What do you see as the number one copyright legislative priority in this Congress?
JB: I would say there should be two legislative priorities: First, Copyright Office modernization, including taking the Office out from under the Library of Congress. Second, copyright small claims, since many rights holders don’t have an effective means of redress.
MR: I think a top focus should be finding ways to protect the creative middle class. The Copyright Alternative in Small-Claims Enforcement Act (CASE) is a start. Most creators now have a right without a remedy because they cannot begin to afford to bring a claim in federal court; a copyright infringement litigation (even a relatively simple one decided on summary judgment) can cost a minimum of $200,000. CASE would create a tribunal in the Copyright Office that would hear infringement claims remotely and without a lawyer; recovery would be limited to $15,000 per work infringed and $30,000 in the aggregate. This would allow creators to enforce their copyrights even where the damages may be relatively low. If we are to portend that we have a working copyright system, it is imperative that creators be given an affordable alternative to federal court.
DC: Copyright modernization remains a big goal for all. It is also generally a bipartisan objective, and great progress has already been made. Beyond this there is the question of whether the political climate is right to push for changes to copyright law.
KS: For me it’s exploring where copyright sits in the legislative agenda. Copyright as an industry is a huge contributor to the GNP of the US economy. In the recent book Globalization and Intellectual Property by Alexandra George, she makes the point that copyright is a “subsidy that flows to authors and to society depending upon choices made.” We need to understand what our goals are for copyright in the future: predictable investment; predictable source for new “mash-ups” or some further new value. It will likely elude our grasp to make neutral, pre-political value determinations. There is too much that is in flux.
FW: I’d get down to basics. Congress should focus on protecting the rights of copyright owners.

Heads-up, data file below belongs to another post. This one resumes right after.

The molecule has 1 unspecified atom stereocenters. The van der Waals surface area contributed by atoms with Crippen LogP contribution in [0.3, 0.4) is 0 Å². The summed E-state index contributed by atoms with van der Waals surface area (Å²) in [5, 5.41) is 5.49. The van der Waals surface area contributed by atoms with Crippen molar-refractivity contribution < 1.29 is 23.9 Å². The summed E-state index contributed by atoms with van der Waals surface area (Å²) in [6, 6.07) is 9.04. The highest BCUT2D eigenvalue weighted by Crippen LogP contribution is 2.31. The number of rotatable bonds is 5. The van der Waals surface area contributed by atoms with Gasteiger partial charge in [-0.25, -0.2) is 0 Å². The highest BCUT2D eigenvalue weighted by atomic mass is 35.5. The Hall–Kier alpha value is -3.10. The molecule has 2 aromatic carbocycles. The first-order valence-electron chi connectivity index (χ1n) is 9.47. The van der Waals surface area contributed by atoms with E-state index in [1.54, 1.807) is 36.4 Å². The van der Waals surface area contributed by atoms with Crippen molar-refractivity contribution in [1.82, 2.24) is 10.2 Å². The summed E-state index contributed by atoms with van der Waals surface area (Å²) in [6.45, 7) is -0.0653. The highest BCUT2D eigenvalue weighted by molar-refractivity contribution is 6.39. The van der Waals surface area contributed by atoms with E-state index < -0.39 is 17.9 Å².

NW: Based on my experience as a litigator, I too believe an alternative copyright small claims tribunal is essential. Your typical Internet infringement is generally a relatively low-value claim, for which federal court, due to the expense of enforcement, is not a viable option. This leaves the majority of the creators, and in particular individuals with no remedies for online infringements. Without any remedy, authors of images, songs, text, and other works are infringed with ease without recourse. However, the loss of licensing income, even if each unauthorized use would be of relatively modest value to these individual creators, is meaningful, and when done systematically is devastating. This leaves a significant category of authors without access to the copyright system and weakens the copyright system for everyone.
Who do you think is the best copyright judge in the country?
JB: Most judges don’t have a lot of copyright cases on their docket, so there’s not a large enough “sample” of decisions from which to draw conclusions. In the Southern District of New York, both Judge Rakoff and Judge Kaplan have rendered some thoughtful copyright decisions.
KS: We have some remarkable jurists. The best ones are those who are persevering in learning the facts, the technology, and the law and then contributing thoughtful analysis to apply the facts to the law. The worst of the copyright jurists are those who are still calling the 1976 Act the “new act,” and the jurists who take shortcuts in careful thinking to simply reduce a copyright dispute to some glib morality play (which it rarely is). It is complicated to understand and make decisions about copyright—in emerging technology and even mature technologies—as applied to what we now call “content.”
FW: Let me name two: Howard in the First Circuit in the Tenenbaum case and Kronstadt in the Central District of California.
NW: I’m not sure how to answer that. A number of judges have particular insight into copyright law—Judge Kaplan in the Southern District of New York, Judge Chin, and then Supreme Court Justice Ginsburg, but I have never rated judges.
Congress is considering taking the Copyright Office out of the Library of Congress. What do you think?